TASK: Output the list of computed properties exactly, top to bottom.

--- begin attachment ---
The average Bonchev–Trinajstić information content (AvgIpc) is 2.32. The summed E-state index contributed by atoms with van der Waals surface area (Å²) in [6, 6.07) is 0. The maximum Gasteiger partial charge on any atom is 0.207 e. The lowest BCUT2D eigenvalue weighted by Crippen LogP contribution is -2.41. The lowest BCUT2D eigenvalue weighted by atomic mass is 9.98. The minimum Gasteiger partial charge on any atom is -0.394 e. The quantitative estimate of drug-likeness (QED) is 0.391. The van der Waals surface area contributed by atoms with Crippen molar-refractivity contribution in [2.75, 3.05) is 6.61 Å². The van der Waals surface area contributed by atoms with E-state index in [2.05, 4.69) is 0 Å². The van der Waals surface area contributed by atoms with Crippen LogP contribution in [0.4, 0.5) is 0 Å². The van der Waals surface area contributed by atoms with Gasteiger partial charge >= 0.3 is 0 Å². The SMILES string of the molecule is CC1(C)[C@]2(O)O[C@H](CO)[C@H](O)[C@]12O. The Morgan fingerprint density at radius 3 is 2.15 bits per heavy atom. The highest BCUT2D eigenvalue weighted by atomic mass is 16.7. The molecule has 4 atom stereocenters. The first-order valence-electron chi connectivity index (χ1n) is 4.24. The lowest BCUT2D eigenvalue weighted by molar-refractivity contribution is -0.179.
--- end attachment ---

The average Bonchev–Trinajstić information content (AvgIpc) is 2.32. The summed E-state index contributed by atoms with van der Waals surface area (Å²) in [6, 6.07) is 0. The maximum Gasteiger partial charge on any atom is 0.207 e. The lowest BCUT2D eigenvalue weighted by Crippen LogP contribution is -2.41. The lowest BCUT2D eigenvalue weighted by atomic mass is 9.98. The minimum Gasteiger partial charge on any atom is -0.394 e. The quantitative estimate of drug-likeness (QED) is 0.391. The van der Waals surface area contributed by atoms with Crippen molar-refractivity contribution in [2.75, 3.05) is 6.61 Å². The van der Waals surface area contributed by atoms with E-state index in [2.05, 4.69) is 0 Å². The van der Waals surface area contributed by atoms with Crippen LogP contribution in [0.4, 0.5) is 0 Å². The van der Waals surface area contributed by atoms with Gasteiger partial charge >= 0.3 is 0 Å². The SMILES string of the molecule is CC1(C)[C@]2(O)O[C@H](CO)[C@H](O)[C@]12O. The Morgan fingerprint density at radius 3 is 2.15 bits per heavy atom. The highest BCUT2D eigenvalue weighted by atomic mass is 16.7. The molecule has 4 atom stereocenters. The first-order valence-electron chi connectivity index (χ1n) is 4.24. The lowest BCUT2D eigenvalue weighted by molar-refractivity contribution is -0.179.